To free the press or not to: the Indira govt debate

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SummaryThe Indira Gandhi government feared Emergency and its various aspects, including the controversial family planning programme

The Indira Gandhi government feared Emergency and its various aspects, including the controversial family planning programme, would see the government “severely criticised” if press censorship was lifted in the run-up to the March 1977 Lok Sabha elections. At the same time, it observed that continuing censorship would give the opposition a “handle to propagate that elections are not free and fair”, besides inviting international criticism for the government, according to home ministry documents accessed by The Indian Express from the National Archives.

A document dated January 18, 1977, signed by the ministry’s joint secretary (internal security) following deliberations among senior officials, has details of both sides of the argument. “The question of lifting press censorship has wide ramifications and all its pros and cons need to be considered carefully before a decision in the matter is taken,” it says.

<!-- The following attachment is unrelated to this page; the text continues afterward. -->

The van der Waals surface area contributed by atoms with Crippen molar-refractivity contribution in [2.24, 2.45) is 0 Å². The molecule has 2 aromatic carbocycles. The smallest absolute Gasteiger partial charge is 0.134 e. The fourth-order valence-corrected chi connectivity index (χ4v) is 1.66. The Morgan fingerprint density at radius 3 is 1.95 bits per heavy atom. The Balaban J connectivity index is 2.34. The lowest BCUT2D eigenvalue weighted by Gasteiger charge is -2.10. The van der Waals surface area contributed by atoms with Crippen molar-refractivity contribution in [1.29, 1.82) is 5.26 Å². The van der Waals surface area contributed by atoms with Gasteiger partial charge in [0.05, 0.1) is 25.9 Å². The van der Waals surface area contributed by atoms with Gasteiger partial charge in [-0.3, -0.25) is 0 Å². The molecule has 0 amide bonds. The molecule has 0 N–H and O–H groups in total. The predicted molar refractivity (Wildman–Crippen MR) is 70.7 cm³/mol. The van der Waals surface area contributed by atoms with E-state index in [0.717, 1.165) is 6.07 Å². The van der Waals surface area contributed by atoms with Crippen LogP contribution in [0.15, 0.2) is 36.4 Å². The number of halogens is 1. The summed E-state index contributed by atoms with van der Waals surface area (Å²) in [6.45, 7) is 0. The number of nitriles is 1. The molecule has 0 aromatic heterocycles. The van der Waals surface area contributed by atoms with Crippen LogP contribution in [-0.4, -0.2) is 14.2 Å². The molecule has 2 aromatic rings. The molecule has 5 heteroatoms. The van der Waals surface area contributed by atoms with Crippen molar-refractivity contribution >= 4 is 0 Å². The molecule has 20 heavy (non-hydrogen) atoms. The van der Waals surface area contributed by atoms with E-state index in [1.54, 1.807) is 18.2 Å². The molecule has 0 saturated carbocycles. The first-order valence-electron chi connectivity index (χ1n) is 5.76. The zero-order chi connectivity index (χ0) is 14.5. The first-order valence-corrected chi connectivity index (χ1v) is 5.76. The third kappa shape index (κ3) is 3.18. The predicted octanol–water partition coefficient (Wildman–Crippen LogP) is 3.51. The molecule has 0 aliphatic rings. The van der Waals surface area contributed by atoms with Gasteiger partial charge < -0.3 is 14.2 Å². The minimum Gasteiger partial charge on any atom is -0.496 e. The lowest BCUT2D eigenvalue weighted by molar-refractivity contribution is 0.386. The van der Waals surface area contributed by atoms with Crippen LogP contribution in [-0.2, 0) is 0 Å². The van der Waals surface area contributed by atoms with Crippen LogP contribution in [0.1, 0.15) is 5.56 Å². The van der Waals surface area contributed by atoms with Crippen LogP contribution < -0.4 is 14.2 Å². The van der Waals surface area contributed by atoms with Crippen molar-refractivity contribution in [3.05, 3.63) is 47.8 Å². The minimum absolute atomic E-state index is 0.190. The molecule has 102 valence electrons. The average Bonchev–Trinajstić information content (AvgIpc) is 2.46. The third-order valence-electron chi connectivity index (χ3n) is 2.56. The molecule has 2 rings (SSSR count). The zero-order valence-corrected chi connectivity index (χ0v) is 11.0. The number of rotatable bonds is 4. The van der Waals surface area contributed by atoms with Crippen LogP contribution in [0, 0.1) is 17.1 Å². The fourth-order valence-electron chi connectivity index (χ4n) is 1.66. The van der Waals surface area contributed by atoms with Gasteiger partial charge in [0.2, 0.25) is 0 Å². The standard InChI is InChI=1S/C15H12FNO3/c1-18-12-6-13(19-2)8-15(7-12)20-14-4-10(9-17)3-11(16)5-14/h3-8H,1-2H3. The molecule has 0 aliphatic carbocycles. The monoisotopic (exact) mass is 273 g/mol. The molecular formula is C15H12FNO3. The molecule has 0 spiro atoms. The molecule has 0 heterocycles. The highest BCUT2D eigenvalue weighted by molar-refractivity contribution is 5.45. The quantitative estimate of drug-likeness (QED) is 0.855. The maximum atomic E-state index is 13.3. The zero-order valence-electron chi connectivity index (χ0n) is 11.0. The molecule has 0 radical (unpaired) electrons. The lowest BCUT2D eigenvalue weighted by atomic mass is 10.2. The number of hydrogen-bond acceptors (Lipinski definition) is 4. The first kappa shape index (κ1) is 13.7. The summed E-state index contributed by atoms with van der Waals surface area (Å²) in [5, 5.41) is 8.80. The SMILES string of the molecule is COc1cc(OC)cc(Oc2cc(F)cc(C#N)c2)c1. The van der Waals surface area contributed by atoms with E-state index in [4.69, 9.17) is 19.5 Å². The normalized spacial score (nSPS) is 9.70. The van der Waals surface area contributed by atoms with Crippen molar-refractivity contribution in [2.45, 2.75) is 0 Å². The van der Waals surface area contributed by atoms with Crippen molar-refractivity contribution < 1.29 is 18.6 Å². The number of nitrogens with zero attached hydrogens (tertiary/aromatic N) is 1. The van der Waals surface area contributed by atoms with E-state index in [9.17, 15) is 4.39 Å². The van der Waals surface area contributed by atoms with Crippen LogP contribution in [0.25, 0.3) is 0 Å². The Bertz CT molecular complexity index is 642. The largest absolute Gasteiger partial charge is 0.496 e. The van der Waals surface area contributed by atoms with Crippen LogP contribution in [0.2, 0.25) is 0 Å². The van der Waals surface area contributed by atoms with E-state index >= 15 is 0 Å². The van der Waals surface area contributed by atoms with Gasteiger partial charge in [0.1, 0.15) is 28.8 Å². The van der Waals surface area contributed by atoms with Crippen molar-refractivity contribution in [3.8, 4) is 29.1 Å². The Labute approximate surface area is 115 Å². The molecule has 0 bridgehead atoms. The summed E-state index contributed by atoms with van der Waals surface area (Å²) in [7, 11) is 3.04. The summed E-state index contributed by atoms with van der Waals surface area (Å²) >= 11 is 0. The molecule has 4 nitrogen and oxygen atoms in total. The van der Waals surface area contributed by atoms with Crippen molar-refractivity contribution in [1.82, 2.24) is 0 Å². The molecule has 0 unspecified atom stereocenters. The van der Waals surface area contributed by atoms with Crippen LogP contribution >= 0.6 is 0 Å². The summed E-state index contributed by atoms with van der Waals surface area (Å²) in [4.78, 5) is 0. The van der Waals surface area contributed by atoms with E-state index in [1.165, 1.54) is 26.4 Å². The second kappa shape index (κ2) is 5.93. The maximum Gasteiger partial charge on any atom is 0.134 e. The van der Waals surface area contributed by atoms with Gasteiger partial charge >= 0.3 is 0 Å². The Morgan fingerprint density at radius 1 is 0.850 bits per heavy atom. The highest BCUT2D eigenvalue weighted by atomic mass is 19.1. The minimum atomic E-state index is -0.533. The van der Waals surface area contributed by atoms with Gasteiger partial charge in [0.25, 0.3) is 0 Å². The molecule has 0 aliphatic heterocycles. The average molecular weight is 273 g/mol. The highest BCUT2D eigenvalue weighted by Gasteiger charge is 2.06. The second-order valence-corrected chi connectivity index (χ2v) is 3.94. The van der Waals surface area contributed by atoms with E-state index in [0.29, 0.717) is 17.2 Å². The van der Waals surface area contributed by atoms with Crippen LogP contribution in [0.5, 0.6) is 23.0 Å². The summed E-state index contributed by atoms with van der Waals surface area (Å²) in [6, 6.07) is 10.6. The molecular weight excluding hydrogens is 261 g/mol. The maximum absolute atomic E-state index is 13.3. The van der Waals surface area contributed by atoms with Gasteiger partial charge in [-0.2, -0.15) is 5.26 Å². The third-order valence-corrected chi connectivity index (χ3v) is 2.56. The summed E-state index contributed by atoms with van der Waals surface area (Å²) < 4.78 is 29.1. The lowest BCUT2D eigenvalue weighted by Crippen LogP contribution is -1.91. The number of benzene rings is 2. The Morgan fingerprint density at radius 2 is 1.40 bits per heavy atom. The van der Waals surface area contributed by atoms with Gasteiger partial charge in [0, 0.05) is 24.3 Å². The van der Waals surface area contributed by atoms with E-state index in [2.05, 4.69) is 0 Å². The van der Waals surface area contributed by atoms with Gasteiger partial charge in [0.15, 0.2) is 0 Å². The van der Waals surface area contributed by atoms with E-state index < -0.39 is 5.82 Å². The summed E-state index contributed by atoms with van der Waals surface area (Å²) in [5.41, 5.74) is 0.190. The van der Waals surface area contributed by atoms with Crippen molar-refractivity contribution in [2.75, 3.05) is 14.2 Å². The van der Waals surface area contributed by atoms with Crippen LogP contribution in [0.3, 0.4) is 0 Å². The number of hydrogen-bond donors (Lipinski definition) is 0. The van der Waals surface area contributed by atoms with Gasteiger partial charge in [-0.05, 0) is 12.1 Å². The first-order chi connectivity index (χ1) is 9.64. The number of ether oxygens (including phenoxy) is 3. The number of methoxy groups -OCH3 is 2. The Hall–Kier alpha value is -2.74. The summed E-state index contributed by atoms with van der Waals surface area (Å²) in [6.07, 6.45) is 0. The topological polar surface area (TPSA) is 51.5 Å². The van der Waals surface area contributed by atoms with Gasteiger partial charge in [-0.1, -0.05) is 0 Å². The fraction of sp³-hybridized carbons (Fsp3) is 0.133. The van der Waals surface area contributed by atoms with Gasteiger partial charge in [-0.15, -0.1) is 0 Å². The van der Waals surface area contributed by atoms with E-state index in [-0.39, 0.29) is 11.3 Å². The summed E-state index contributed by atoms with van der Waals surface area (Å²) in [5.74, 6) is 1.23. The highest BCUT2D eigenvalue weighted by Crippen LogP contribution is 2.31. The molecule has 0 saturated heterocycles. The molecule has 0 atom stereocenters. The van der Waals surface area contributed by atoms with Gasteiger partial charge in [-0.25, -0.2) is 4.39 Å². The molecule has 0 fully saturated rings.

One of the main arguments placed in favour of lifting censorship was how the opposition might consider it a “major impediment to their election campaign” if there was any restriction on reporting their views, including criticism of political issues such as Emergency, suspension of fundamental rights and “alleged coercion in the family planning programme”. “The continuance of censorship could become an excuse for the opposition to boycott the elections and to attempt to undermine its credibility in the eyes of the people and the world at large,” the document reads.

Against these arguments, the ministry emphasised “obvious dangers” in withdrawing censorship. It feared the “circumstances leading to the proclamation of emergency and all the actions taken thereafter would become significant matter for review in the press and the government is likely to be severely criticised on some of these issues”. It also felt the “alleged” coercion and pressure in the family planning campaign would be published “prominently and possibly very exaggerated versions given about them”.

There was also a fear that the press would write on aspects of Emergency such as suspension of fundamental rights, arrest of political detenus and “misuse of emergency powers”. Besides, the government felt it would be “incongruous” if, while Emergency continued, its criticism was allowed in the press and

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